This is becoming a huge problem, particularly when large quantities of rooms are built and designed and a product that ends up having a very short lifespan. Typically, it has been commonplace to install AV systems containing components from multiple providers, which becomes less and less viable when providing a solution that natively supports one of the UC platforms. Whilst there are clear benefits to a single-vendor AV solution in terms of maintenance, support, and integration with a UC platform, the lack of flexibility puts customers at the mercy of a vendor’s roadmap. In a fast-evolving market, the roadmap for the meeting room hardware doesn’t necessarily align with the software.

It is good to see vendors such as Microsoft continuing to partner with third parties to offer meeting room solutions, particularly with their push towards Microsoft Teams soon necessitating a replacement of all the Skype-based systems sold over the last few years. However, Microsoft is not just dictating the user interface, but the hardware on which these systems are based.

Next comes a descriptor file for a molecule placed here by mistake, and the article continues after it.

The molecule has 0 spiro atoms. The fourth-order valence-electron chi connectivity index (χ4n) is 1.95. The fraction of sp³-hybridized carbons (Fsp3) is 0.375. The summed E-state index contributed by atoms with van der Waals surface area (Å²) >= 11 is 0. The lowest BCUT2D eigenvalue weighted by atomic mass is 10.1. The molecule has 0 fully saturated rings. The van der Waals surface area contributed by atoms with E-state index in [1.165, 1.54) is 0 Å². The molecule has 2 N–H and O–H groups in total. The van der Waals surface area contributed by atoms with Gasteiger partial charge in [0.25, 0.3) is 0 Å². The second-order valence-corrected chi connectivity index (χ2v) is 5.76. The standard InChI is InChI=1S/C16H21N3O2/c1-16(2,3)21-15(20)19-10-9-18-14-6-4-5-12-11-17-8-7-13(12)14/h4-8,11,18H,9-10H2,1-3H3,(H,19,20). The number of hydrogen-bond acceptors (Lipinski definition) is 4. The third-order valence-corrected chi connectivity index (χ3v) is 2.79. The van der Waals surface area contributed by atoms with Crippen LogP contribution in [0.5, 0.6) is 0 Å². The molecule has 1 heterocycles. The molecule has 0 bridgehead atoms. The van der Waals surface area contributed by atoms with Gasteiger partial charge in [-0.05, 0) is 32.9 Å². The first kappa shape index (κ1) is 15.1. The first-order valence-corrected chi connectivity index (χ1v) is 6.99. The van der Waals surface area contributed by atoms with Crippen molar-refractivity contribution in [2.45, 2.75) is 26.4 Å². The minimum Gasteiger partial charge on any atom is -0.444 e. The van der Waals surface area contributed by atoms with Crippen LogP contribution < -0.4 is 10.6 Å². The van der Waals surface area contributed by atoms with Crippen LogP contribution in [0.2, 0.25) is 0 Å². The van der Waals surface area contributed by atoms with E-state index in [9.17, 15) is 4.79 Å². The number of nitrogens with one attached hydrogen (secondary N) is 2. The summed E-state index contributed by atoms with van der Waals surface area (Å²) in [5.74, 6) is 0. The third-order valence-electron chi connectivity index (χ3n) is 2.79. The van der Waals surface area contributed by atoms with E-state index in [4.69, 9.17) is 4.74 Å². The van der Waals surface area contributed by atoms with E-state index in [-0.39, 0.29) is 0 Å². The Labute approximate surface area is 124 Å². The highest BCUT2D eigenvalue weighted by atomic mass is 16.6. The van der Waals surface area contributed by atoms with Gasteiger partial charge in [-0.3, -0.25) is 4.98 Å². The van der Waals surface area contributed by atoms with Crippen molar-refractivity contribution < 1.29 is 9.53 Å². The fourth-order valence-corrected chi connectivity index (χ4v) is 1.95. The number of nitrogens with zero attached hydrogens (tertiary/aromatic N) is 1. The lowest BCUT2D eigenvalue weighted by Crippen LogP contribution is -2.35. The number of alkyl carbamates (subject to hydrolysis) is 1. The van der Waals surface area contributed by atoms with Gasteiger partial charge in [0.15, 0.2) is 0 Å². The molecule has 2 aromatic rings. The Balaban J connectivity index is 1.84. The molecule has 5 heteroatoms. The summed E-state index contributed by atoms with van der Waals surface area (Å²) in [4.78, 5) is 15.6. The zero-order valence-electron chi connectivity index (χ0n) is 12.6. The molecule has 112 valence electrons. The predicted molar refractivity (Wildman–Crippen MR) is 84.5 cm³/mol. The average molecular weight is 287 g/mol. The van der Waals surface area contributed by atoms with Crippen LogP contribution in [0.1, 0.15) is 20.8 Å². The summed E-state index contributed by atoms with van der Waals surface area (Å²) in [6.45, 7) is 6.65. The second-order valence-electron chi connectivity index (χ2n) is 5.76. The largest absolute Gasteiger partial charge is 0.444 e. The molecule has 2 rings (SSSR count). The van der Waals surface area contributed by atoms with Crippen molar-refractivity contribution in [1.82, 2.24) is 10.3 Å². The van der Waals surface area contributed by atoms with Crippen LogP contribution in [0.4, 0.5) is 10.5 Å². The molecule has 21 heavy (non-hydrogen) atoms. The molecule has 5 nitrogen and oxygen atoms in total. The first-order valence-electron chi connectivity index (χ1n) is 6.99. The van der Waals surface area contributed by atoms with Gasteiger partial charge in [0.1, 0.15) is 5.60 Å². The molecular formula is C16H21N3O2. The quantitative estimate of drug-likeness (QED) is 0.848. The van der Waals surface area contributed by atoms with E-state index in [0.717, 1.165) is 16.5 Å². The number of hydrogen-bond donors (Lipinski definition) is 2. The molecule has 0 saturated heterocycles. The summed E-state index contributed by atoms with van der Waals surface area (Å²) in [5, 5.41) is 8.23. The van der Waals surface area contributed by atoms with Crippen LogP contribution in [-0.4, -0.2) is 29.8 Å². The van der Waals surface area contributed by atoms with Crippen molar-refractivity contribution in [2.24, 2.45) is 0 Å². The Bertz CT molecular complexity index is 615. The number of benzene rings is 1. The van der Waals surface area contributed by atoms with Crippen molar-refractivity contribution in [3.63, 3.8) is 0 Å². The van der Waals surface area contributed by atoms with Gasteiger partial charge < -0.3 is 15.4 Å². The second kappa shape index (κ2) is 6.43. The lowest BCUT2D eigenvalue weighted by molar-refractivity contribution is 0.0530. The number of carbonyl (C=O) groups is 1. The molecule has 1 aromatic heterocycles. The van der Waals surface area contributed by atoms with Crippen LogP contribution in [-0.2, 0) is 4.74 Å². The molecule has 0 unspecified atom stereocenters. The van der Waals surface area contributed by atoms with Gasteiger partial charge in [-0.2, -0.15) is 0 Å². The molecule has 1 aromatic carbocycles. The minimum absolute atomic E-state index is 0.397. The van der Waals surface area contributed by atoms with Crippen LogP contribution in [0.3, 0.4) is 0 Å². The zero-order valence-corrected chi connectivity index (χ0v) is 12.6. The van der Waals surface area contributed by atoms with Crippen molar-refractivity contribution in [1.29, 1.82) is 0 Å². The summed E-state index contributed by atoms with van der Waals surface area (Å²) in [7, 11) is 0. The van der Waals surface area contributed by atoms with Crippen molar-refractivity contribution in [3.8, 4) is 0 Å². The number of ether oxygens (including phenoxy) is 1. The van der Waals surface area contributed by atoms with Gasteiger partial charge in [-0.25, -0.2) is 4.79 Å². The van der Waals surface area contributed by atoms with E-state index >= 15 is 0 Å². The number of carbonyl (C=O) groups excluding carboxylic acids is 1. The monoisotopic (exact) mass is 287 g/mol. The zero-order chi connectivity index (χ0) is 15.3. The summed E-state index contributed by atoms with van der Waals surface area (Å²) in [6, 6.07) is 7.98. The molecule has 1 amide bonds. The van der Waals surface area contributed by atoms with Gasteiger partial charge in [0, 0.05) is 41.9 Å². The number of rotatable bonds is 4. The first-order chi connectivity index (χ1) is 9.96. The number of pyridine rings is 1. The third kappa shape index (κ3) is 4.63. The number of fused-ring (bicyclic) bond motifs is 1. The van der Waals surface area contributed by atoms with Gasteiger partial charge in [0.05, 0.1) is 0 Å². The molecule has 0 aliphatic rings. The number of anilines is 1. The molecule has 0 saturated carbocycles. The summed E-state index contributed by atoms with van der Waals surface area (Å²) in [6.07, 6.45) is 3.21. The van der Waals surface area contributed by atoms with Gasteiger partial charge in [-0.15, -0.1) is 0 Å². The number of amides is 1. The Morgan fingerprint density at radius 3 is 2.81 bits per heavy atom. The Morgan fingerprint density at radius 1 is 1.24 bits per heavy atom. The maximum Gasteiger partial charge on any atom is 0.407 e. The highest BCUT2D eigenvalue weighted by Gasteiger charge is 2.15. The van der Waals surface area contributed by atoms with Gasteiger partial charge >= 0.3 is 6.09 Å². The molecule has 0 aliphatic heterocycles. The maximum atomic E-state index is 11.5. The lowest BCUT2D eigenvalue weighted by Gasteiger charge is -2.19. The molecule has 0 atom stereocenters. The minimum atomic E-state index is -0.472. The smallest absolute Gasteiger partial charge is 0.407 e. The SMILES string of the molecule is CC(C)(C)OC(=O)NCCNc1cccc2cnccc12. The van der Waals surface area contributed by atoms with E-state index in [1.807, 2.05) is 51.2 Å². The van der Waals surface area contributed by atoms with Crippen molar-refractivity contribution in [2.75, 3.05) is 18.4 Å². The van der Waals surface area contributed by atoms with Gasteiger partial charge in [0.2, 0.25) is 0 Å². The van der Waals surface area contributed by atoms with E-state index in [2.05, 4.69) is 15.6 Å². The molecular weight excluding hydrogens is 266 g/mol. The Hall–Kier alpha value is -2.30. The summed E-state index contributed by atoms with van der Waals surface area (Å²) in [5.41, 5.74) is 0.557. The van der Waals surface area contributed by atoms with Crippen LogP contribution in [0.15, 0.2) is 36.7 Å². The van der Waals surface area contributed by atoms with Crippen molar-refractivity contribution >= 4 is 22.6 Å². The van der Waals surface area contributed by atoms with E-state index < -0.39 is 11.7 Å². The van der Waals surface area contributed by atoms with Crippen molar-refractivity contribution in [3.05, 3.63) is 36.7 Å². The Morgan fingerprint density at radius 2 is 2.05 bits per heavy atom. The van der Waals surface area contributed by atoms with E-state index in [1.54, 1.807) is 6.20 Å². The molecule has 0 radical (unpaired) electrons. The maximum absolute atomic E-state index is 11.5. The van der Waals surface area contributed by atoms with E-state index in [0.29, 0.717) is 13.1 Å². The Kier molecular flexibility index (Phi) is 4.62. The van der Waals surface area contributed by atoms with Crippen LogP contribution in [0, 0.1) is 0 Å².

The impact on the future of corporate AV

In the short term, I am sure we will increasingly see companies building rooms and spaces around a UC platform and whatever benefits or limitations it has, reaping the benefits of swift rollouts and reliable, supportable systems.

AV manufacturers will do their best to push software vendors to open up their platforms to allow better integration. Perhaps the ease-of-use of these systems will convince users that they no longer need Boardrooms or Town Hall spaces, or that a reduction in audio or video fidelity still offers performance that is ‘good enough’.

However, with technology development continuing to outpace workplace strategies and a typical office lease, companies will need to be prepared to adapt their AV solutions to meet the requirements of the new ways of working driven to an increasing extent by software platforms. Ensuring any technology and workplace strategy has a roadmap to provision against future change will be key to optimising the lifespan of an office.

Mike Halliday is the AV and Multimedia Director at Cordless Consultants

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Cordless Consultants Cordless Consultants is an independent IT, AV and Smart Building consultancy. All opinions expressed in the Academy's Technology section are not necessarily the view of Cordless.